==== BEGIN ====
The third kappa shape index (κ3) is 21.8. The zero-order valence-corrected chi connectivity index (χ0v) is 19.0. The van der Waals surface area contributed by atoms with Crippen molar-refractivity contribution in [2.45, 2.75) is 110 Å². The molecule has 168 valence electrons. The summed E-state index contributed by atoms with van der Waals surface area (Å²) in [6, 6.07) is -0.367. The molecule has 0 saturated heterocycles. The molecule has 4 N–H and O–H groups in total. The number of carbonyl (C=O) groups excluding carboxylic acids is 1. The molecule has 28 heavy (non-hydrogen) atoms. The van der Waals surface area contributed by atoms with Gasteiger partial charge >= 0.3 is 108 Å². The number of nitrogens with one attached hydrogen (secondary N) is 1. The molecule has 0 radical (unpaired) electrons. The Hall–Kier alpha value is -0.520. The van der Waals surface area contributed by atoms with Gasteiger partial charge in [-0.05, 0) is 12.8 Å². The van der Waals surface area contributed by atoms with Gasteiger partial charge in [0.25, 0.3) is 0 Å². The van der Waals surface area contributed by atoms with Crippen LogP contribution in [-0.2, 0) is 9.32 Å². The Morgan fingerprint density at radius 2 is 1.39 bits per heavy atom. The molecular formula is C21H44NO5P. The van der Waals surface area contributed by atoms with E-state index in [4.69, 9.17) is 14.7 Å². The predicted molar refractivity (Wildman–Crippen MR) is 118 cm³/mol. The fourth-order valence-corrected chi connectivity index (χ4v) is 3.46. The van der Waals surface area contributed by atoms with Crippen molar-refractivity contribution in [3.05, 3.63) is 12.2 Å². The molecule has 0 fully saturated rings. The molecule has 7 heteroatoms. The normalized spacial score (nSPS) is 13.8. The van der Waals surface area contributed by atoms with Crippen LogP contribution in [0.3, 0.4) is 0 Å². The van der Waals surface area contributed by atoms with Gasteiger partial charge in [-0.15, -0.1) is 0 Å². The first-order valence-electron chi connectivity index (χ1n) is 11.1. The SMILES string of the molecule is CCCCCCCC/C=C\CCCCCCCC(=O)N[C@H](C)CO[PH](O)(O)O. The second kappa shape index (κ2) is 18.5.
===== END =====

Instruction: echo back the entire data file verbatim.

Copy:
The third kappa shape index (κ3) is 21.8. The zero-order valence-corrected chi connectivity index (χ0v) is 19.0. The van der Waals surface area contributed by atoms with Crippen molar-refractivity contribution in [2.45, 2.75) is 110 Å². The molecule has 168 valence electrons. The summed E-state index contributed by atoms with van der Waals surface area (Å²) in [6, 6.07) is -0.367. The molecule has 0 saturated heterocycles. The molecule has 4 N–H and O–H groups in total. The number of carbonyl (C=O) groups excluding carboxylic acids is 1. The molecule has 28 heavy (non-hydrogen) atoms. The van der Waals surface area contributed by atoms with Gasteiger partial charge >= 0.3 is 108 Å². The number of nitrogens with one attached hydrogen (secondary N) is 1. The molecule has 0 radical (unpaired) electrons. The Hall–Kier alpha value is -0.520. The van der Waals surface area contributed by atoms with Gasteiger partial charge in [-0.05, 0) is 12.8 Å². The van der Waals surface area contributed by atoms with Gasteiger partial charge in [0.25, 0.3) is 0 Å². The van der Waals surface area contributed by atoms with Crippen LogP contribution in [-0.2, 0) is 9.32 Å². The Morgan fingerprint density at radius 2 is 1.39 bits per heavy atom. The molecular formula is C21H44NO5P. The van der Waals surface area contributed by atoms with E-state index in [4.69, 9.17) is 14.7 Å². The predicted molar refractivity (Wildman–Crippen MR) is 118 cm³/mol. The fourth-order valence-corrected chi connectivity index (χ4v) is 3.46. The van der Waals surface area contributed by atoms with Crippen molar-refractivity contribution in [3.05, 3.63) is 12.2 Å². The molecule has 0 fully saturated rings. The molecule has 7 heteroatoms. The normalized spacial score (nSPS) is 13.8. The van der Waals surface area contributed by atoms with Crippen LogP contribution in [0.3, 0.4) is 0 Å². The van der Waals surface area contributed by atoms with Gasteiger partial charge in [-0.15, -0.1) is 0 Å². The first-order valence-electron chi connectivity index (χ1n) is 11.1. The SMILES string of the molecule is CCCCCCCC/C=C\CCCCCCCC(=O)N[C@H](C)CO[PH](O)(O)O. The second kappa shape index (κ2) is 18.5.